The days of sharing your Amazon Prime account with your entire extended family are coming to an end.
Amazon has imposed new limits on who you can share your Amazon Prime membership with, according to changes posted on its website that were noted by shoppers on deal forums.
Now, Amazon Prime members can only share free two-day shipping and the other benefits that come with their $99 yearly membership with one other adult in their households. (The two adults also have to be willing to authorize the other person to make charges using their saved credit cards.) Previously, users were able to add up to four other people to the account.
Amazon didn’t respond to a request for comment.
The move underscores how companies with membership models, like Amazon and Netflix, are growing up.
Previously, these upstarts didn’t care so much about people sharing services and perks with their friends and family. After all, they relied on the network effects of a big customer base; the more people spreading the word, the better it was for the companies’ growing brands. One 2013 study found that 33% of Netflix non-subscribers who were freeloading off other subscribers said they would be willing to pay for the service in the next six months.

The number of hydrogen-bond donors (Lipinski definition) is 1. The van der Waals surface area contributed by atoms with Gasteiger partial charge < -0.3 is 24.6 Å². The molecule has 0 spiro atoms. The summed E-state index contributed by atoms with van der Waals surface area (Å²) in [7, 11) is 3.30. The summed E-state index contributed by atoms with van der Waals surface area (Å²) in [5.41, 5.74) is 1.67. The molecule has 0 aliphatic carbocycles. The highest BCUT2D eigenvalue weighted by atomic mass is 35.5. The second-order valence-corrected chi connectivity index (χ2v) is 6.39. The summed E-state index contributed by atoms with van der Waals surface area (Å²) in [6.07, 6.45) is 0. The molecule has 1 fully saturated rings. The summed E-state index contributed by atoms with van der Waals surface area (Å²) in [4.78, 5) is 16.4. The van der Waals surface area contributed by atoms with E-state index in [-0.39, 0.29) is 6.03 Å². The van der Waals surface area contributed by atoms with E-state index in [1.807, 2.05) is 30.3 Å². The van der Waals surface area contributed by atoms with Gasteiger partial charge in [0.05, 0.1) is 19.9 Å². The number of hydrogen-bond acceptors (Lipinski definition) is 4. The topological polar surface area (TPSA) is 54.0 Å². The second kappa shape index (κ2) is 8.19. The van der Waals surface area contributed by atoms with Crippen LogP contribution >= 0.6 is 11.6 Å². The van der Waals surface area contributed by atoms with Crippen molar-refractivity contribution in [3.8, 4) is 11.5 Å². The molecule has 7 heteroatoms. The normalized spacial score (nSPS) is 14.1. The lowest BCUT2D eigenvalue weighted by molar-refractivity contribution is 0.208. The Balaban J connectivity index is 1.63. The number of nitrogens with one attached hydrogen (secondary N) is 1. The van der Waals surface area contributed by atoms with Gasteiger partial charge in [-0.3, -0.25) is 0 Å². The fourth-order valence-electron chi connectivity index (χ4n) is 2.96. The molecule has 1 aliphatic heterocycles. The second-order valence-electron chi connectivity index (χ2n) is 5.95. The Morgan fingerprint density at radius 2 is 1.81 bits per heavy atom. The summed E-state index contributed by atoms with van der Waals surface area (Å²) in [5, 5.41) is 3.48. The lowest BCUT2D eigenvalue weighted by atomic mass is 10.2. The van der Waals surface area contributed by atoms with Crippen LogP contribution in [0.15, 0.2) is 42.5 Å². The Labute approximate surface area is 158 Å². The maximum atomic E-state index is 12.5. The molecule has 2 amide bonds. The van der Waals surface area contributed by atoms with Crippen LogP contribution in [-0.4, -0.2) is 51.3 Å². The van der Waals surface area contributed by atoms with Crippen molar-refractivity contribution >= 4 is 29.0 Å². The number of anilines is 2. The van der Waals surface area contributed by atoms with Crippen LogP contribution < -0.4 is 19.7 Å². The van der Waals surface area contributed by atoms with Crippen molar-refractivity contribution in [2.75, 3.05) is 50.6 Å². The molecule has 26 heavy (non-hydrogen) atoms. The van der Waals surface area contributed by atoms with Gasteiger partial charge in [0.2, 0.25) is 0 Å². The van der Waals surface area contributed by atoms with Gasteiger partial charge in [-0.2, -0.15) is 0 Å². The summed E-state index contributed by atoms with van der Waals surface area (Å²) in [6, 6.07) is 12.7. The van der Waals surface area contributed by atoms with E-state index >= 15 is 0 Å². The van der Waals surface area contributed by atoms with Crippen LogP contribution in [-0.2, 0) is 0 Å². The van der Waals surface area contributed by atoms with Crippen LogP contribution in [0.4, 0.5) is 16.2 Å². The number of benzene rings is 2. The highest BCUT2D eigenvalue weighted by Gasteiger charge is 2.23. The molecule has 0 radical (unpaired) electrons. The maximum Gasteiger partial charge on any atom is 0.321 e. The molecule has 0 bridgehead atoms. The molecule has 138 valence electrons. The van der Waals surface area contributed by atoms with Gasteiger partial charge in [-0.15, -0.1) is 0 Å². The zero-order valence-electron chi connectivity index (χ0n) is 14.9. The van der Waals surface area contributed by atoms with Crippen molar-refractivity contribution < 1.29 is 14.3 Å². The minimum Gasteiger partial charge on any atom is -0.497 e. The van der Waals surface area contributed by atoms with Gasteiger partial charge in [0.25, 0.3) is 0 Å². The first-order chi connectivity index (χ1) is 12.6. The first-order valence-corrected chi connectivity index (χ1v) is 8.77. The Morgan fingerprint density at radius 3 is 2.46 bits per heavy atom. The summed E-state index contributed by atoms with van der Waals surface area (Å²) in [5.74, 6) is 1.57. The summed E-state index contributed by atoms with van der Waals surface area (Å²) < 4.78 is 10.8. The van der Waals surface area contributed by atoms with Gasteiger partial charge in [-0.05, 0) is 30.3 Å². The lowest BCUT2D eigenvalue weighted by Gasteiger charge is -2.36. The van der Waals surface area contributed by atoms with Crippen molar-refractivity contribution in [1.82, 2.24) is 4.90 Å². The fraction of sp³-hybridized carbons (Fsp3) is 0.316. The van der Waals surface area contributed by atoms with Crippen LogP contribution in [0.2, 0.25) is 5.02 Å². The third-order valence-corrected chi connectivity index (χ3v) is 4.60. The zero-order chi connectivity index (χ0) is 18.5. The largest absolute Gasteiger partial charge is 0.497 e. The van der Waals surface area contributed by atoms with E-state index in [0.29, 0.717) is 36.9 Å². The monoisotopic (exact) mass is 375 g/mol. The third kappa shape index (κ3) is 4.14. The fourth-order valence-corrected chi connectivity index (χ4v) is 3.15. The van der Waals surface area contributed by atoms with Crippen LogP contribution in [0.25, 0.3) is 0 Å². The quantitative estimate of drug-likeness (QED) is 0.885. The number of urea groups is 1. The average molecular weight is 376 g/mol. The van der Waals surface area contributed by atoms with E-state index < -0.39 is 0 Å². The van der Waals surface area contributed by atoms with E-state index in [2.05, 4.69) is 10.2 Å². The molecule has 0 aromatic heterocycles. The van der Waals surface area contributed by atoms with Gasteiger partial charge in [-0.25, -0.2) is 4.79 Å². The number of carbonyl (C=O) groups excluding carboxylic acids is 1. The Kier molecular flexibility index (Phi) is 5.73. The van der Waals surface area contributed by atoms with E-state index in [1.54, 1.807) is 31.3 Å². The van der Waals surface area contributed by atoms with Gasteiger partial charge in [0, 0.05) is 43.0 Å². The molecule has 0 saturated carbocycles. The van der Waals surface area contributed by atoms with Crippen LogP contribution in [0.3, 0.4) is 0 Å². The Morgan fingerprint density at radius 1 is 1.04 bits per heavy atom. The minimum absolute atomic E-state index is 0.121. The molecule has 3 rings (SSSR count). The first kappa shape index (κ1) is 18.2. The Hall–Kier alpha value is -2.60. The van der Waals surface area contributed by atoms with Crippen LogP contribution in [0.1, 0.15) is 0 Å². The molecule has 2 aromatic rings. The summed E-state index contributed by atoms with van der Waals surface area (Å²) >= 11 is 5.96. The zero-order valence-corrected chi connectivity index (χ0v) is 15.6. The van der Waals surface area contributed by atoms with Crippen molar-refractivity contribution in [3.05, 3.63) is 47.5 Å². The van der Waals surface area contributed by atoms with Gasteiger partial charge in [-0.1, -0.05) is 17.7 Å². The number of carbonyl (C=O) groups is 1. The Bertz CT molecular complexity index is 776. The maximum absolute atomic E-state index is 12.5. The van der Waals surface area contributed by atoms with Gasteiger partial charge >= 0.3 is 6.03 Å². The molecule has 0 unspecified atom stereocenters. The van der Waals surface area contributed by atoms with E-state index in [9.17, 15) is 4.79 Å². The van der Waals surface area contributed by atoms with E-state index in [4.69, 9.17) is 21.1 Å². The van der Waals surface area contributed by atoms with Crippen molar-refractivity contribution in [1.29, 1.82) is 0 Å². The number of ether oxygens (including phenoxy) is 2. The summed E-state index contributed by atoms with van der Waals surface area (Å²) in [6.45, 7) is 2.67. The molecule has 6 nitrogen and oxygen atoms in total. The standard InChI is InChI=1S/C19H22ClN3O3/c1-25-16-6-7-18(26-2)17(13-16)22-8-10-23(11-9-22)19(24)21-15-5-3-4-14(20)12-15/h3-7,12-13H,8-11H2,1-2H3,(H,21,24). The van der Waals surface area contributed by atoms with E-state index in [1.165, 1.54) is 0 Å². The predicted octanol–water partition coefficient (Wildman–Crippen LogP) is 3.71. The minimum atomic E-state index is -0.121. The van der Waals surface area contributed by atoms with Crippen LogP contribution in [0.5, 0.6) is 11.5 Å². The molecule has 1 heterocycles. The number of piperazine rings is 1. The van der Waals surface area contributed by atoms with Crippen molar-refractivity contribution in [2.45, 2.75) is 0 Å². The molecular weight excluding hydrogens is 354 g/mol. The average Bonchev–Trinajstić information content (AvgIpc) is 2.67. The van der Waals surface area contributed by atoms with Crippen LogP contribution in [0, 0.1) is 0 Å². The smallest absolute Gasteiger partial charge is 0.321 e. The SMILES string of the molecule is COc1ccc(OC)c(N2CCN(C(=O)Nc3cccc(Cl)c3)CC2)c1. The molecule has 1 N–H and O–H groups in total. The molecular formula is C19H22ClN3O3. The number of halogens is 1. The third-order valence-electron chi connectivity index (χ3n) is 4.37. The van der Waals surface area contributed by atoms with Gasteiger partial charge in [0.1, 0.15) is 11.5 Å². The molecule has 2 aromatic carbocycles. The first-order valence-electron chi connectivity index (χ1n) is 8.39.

But now, the companies are looking beyond growth numbers to consider, at least somewhat, profitability. And one of the first steps to making sure more money stays in your coffers is to not let it leak out the seams.
The other big reason Amazon is likely cracking down on sharing is the e-commerce giant’s relentless push to sign up more Prime subscribers. Amazon doesn’t release Prime membership numbers, but analysts from Consumer Intelligence Research Partners set it at nearly 45 million.
Amazon members are clearly valuable, spending twice as much as non-members.
But membership has stalled recently.
An easy way to prop up that number is to convert the people already using the service into paying subscribers.